The bottom line is that the historic inactivity of large PYX shareholders has created a very tight float of available shares, and in our view, the float will remain tight.
Anecdotally, we can tell you the analyst day was standing room only as the number of people attending apparently exceeded the company’s estimates, leading to a venue that was too small for the crowd. We believe many of these investors were new to the story and may be trying to build positions now against an increasingly challenging float dynamic, seemingly having to bid the shares higher in response. If new investors want to own PYX shares, they will likely have to pay up dearly for them.
Additionally, insiders own a healthy ~810,000 shares, or ~8% of total shares outstanding, based on recent filing data. Director Mark Kehaya alone owns 520,036 shares, or roughly 5% of PYX stock, and in our view is unlikely to sell his PYX stock at the current valuation. Looking at his history, Mark has been a PYX shareholder since 2005 (since he became a director) with a steadily increasing share count in the stock over the last 13 years.
Lastly, short interest has recently increased in PYX.
Source: Cap IQ
The chart looks choppy because short interest data is reported in two-week intervals, not daily like a standard price chart. The short interest in PYX currently stands at a little more than 800,000 shares, or ~8% of shares outstanding. This is not a very high short interest stock but it is high relative to the float, standing at ~20% of <5m shares not held by the top 10 holders.
We believe this short interest is likely accounted for by credit funds hedging out exposure by being long PYX bonds and short PYX equity ahead of the company’s expected bond refinancing that will occur in the next 12-18 months. PYX bonds have recently traded to near par after trading in the 80s as the market has realized this is a high-quality credit with a strong balance sheet and growing EBITDA. If we are correct about the short interest being attributable to bond holders, the short interest is less a call on the company’s fundamentals and more likely simply a way for credit funds to manage exposure to the market via a hedged position. That said, this has become an incredibly expensive hedge in recent weeks as shorts have been blown out on their positions. Given the very thin float of PYX combined with strong forecasts for continued EBITDA growth, we believe the short interest in PYX will approach zero in the near future if / as these credit funds unwind their positions. If we are correct about that, any remaining shorts will need to scramble to cover their shares despite the previously limited supply of shares available, which we believe could support additional price gains in PYX stock.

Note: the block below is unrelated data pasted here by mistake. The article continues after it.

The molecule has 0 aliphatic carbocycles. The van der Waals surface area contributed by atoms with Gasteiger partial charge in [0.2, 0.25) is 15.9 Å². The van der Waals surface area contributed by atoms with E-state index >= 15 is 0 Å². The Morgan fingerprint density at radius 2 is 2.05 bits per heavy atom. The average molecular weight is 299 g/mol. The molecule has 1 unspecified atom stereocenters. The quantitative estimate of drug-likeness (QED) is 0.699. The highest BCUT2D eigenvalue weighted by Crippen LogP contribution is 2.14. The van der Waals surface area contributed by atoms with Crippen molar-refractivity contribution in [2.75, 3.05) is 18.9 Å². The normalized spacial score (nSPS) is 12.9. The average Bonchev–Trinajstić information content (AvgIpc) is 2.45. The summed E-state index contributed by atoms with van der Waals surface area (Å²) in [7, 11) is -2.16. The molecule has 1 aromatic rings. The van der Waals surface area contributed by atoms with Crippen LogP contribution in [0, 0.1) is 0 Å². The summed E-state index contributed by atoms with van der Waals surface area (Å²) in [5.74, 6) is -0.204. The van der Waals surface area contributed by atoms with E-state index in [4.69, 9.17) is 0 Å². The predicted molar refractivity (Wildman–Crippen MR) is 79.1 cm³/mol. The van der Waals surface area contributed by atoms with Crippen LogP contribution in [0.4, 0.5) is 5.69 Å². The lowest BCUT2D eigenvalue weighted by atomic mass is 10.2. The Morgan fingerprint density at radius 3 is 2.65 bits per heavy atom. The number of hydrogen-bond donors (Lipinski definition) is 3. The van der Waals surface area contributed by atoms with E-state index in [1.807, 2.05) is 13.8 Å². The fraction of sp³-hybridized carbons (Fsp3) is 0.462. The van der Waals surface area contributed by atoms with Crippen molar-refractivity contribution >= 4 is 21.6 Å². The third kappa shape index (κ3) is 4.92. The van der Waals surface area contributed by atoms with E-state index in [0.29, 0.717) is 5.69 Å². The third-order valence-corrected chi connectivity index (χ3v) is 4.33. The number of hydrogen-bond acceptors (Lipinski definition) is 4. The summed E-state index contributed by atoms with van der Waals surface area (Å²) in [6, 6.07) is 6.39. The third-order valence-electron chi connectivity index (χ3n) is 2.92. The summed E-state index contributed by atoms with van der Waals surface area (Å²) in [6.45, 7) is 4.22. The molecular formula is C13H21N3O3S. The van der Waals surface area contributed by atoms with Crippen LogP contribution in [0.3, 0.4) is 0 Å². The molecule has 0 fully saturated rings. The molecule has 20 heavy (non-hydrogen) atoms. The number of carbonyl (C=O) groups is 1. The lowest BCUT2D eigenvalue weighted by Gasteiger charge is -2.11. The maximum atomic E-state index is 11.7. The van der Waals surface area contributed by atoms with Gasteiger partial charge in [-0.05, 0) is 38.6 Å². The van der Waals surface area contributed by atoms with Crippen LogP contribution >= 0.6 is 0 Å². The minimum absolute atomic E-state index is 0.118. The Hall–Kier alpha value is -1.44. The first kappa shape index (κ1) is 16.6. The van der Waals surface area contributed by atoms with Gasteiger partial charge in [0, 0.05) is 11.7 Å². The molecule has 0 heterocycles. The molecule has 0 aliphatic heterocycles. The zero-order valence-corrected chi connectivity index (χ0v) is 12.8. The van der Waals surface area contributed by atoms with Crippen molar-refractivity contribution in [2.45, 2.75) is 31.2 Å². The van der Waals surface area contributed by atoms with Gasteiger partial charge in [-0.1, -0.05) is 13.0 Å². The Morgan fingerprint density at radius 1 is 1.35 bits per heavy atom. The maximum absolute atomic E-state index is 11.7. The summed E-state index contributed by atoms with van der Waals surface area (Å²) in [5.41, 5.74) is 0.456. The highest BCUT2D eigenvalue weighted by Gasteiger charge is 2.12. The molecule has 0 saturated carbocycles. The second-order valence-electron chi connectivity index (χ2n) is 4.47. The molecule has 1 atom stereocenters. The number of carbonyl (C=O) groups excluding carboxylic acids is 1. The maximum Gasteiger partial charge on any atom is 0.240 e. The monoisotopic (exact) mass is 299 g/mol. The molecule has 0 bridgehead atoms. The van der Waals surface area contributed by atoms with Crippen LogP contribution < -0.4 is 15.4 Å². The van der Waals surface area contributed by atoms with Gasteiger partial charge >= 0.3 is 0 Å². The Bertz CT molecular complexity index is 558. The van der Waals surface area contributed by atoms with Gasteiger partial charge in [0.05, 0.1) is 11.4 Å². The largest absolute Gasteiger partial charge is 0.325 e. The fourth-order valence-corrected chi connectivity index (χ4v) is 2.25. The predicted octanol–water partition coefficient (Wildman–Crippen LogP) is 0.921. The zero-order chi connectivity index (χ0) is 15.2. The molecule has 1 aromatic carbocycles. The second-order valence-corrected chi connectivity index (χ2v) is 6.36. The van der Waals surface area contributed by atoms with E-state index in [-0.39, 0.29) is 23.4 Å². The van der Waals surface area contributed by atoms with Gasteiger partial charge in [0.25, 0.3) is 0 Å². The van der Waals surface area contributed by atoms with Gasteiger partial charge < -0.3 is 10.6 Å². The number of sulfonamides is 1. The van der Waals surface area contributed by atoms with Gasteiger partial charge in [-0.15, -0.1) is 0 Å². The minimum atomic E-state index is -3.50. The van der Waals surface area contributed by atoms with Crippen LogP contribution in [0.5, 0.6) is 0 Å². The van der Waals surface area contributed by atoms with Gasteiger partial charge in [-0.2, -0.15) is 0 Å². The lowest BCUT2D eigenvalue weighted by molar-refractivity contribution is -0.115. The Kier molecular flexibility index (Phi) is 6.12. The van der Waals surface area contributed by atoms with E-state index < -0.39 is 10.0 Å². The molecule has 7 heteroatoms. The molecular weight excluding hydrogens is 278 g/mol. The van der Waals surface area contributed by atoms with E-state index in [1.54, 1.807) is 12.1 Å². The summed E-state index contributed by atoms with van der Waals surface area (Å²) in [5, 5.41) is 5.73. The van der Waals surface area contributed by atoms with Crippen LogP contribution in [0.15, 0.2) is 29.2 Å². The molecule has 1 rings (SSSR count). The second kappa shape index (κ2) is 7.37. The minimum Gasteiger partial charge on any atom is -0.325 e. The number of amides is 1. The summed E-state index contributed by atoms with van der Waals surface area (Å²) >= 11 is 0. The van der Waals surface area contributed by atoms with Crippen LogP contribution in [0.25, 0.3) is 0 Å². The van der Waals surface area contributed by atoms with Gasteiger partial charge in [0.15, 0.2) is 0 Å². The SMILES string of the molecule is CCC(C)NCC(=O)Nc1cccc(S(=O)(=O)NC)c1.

It is also possible that the short interest could be from market participants other than bond holders, in which case we think the short interest will “definitely” unwind – there is simply no reason to be short a thin float momentum stock that is slated to have rapidly growing EBITDA. Given the dramatic multi-year growth in EBITDA that we expect, we believe PYX has to be one of the worst shorts someone could choose in small caps.
So where does that leave PYX? The stock recently cleared an important technical hurdle at $30 and the next technical stop is $40. After that, based on our view of the stock’s technicals, we believe $100 is in play, possibly by the end of 2018 as market recognition grows for the company’s extreme degree of undervaluation. At $100, PYX would still only be trading at ~1/3rd of the low end of our expected value.
The point is this: The demand for PYX shares is likely to remain high and there simply aren’t enough shares to go around. In our last report, we estimated that PYX is worth between $315 and $431. We continue to believe PYX is substantially undervalued and is a strong buy. Our near-term target is $100 per share based on technical analysis, representing 100%+ upside.
Disclosure: I am/we are long PYX.
I wrote this article myself, and it expresses my own opinions. I am not receiving compensation for it. I have no business relationship with any company whose stock is mentioned in this article.